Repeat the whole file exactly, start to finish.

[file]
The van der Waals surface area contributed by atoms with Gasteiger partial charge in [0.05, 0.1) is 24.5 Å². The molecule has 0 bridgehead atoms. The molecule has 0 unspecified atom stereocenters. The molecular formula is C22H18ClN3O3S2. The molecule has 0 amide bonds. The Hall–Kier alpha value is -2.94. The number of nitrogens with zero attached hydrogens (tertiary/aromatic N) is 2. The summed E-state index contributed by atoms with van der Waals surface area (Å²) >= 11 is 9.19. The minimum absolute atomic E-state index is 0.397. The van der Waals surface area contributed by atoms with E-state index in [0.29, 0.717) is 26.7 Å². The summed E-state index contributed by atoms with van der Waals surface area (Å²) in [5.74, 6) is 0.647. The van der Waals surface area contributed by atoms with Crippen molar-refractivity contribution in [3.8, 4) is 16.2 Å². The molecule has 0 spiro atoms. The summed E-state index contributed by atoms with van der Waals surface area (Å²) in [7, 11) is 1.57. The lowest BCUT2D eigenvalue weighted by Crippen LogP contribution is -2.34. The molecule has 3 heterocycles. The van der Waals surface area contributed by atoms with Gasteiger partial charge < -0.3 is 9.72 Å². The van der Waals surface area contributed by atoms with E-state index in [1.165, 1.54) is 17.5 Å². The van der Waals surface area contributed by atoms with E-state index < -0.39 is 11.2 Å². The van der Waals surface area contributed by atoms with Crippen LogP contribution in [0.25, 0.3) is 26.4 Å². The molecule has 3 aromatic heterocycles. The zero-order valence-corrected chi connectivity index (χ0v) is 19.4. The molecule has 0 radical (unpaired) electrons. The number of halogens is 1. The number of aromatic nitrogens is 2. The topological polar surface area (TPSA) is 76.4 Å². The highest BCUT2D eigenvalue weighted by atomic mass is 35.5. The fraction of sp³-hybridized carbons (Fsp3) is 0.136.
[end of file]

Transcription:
The van der Waals surface area contributed by atoms with Gasteiger partial charge in [0.05, 0.1) is 24.5 Å². The molecule has 0 bridgehead atoms. The molecule has 0 unspecified atom stereocenters. The molecular formula is C22H18ClN3O3S2. The molecule has 0 amide bonds. The Hall–Kier alpha value is -2.94. The number of nitrogens with zero attached hydrogens (tertiary/aromatic N) is 2. The summed E-state index contributed by atoms with van der Waals surface area (Å²) >= 11 is 9.19. The minimum absolute atomic E-state index is 0.397. The van der Waals surface area contributed by atoms with E-state index in [0.29, 0.717) is 26.7 Å². The summed E-state index contributed by atoms with van der Waals surface area (Å²) in [5.74, 6) is 0.647. The van der Waals surface area contributed by atoms with Crippen molar-refractivity contribution in [3.8, 4) is 16.2 Å². The molecule has 0 spiro atoms. The summed E-state index contributed by atoms with van der Waals surface area (Å²) in [7, 11) is 1.57. The lowest BCUT2D eigenvalue weighted by Crippen LogP contribution is -2.34. The molecule has 3 heterocycles. The van der Waals surface area contributed by atoms with Gasteiger partial charge < -0.3 is 9.72 Å². The van der Waals surface area contributed by atoms with E-state index in [1.165, 1.54) is 17.5 Å². The van der Waals surface area contributed by atoms with E-state index < -0.39 is 11.2 Å². The van der Waals surface area contributed by atoms with Crippen LogP contribution in [0.25, 0.3) is 26.4 Å². The molecule has 3 aromatic heterocycles. The zero-order valence-corrected chi connectivity index (χ0v) is 19.4. The molecule has 0 radical (unpaired) electrons. The number of halogens is 1. The number of aromatic nitrogens is 2. The topological polar surface area (TPSA) is 76.4 Å². The highest BCUT2D eigenvalue weighted by atomic mass is 35.5. The fraction of sp³-hybridized carbons (Fsp3) is 0.136.